Star Wars: The Old Republic, the Force is with sequels

Star Wars: The Old Republic. The video-game industry is banking on new technology to revive sales. But sequels like 'Star Wars: The Old Republic' have built-in momentum.

Lucas Film Ltd & TM / Keith Hamshere / Album / Newscom / File
Star Wars: The Old Republic video game is built on the success of Star Wars movie sequels like 'The Phantom Menace,' which starred Liam Neeson (right) and Ewan McGregor. The sequels give new video games and toys a built-in market to sell into.

The video-game industry is in a slump that might be reversed by new technology – 3D games, for example. But it's hard to argue with the industry's tried-and-true formula for generating continued sales: sequels and still more sequels.

The latest entry to gain attention is "Star Wars: The Old Republic," which gamemaker BioWare showed off Monday at the E3 2010 video-game show in Los Angeles.

The game, which is expected to be launched in 2011, takes up the Star Wars story about three centuries after BioWare's earlier series of games, "Star Wars: Knights of the Old Republic," and long before the Star Wars movies.

IN PICTURES: 'Star Wars' droids

The game has some new twists. It allows a massive number of gamers to compete against each other online as the Galactic Republic and Sith Empire square off. Each player can customize his ship in dramatic ways.

These software improvements help expand the market, of course, but it's the incredibly successful Star Wars movies that created the market in the first place.

Since the first Star Wars movie more than 30 years ago, toys, games, and other paraphernalia have perpetuated the franchise and created a marketing juggernaut that rivals the annual economic output of small African nations.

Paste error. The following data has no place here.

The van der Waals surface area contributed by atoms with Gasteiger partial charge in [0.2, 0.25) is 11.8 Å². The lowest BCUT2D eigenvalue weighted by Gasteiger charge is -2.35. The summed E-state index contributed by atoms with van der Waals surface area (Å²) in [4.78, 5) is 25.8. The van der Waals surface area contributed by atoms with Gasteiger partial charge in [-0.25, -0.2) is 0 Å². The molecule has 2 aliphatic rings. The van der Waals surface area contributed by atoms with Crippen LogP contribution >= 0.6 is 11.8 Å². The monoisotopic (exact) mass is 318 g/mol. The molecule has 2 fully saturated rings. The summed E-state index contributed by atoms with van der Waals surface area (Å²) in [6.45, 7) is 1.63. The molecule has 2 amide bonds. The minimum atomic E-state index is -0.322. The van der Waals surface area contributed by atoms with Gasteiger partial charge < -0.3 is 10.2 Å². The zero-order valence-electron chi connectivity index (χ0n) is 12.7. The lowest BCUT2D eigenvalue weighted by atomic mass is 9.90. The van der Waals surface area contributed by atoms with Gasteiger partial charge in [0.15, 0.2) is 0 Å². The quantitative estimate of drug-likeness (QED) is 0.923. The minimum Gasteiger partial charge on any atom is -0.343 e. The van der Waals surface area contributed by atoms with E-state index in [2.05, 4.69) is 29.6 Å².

In late 2008, Forbes estimated the Star Wars franchise at a little under $20 billion, most of that coming from sales of toys, board games, and video games.

That fortune has only grown since then.

The recession has slowed the video-game industry. In 2009, unit sales of video games fell 8 percent across the US, United Kingdom, and Japan compared with a year earlier, according to a report from NPD Group, a retail research firm. Sales this April saw their biggest plunge in nearly a year.

Some analysts hope that hardware improvements, such as new motion controllers for Microsoft and Sony consoles, will boost sales. The prospect of Nintendo's no-glasses-needed 3D has also created a lot of buzz.

But don't count out the power of the sequel to rekindle the industry's future.

IN PICTURES: 'Star Wars' droids

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